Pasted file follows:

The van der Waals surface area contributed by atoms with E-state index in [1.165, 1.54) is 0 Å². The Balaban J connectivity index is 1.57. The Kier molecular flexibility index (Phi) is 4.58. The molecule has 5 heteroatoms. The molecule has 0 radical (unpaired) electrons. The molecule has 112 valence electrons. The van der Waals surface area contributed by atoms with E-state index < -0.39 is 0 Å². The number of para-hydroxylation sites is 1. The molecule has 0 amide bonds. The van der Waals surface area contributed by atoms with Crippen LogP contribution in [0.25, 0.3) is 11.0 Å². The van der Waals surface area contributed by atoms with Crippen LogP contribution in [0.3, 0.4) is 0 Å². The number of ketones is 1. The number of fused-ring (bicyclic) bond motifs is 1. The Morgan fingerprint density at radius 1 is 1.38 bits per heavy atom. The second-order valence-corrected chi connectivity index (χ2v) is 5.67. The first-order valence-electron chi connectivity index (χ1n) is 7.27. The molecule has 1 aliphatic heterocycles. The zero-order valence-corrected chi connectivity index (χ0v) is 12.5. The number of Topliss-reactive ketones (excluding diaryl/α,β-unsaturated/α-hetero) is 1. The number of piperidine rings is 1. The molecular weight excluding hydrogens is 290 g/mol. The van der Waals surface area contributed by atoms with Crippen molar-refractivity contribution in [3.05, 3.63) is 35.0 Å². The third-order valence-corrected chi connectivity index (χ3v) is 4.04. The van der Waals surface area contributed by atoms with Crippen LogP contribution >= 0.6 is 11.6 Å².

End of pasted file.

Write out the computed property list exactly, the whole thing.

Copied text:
The van der Waals surface area contributed by atoms with E-state index in [1.165, 1.54) is 0 Å². The Balaban J connectivity index is 1.57. The Kier molecular flexibility index (Phi) is 4.58. The molecule has 5 heteroatoms. The molecule has 0 radical (unpaired) electrons. The molecule has 112 valence electrons. The van der Waals surface area contributed by atoms with E-state index < -0.39 is 0 Å². The number of para-hydroxylation sites is 1. The molecule has 0 amide bonds. The van der Waals surface area contributed by atoms with Crippen LogP contribution in [0.25, 0.3) is 11.0 Å². The van der Waals surface area contributed by atoms with Crippen LogP contribution in [0.3, 0.4) is 0 Å². The number of ketones is 1. The number of fused-ring (bicyclic) bond motifs is 1. The Morgan fingerprint density at radius 1 is 1.38 bits per heavy atom. The second-order valence-corrected chi connectivity index (χ2v) is 5.67. The first-order valence-electron chi connectivity index (χ1n) is 7.27. The molecule has 1 aliphatic heterocycles. The zero-order valence-corrected chi connectivity index (χ0v) is 12.5. The number of Topliss-reactive ketones (excluding diaryl/α,β-unsaturated/α-hetero) is 1. The number of piperidine rings is 1. The molecular weight excluding hydrogens is 290 g/mol. The van der Waals surface area contributed by atoms with Crippen molar-refractivity contribution in [3.05, 3.63) is 35.0 Å². The third-order valence-corrected chi connectivity index (χ3v) is 4.04. The van der Waals surface area contributed by atoms with Crippen LogP contribution >= 0.6 is 11.6 Å².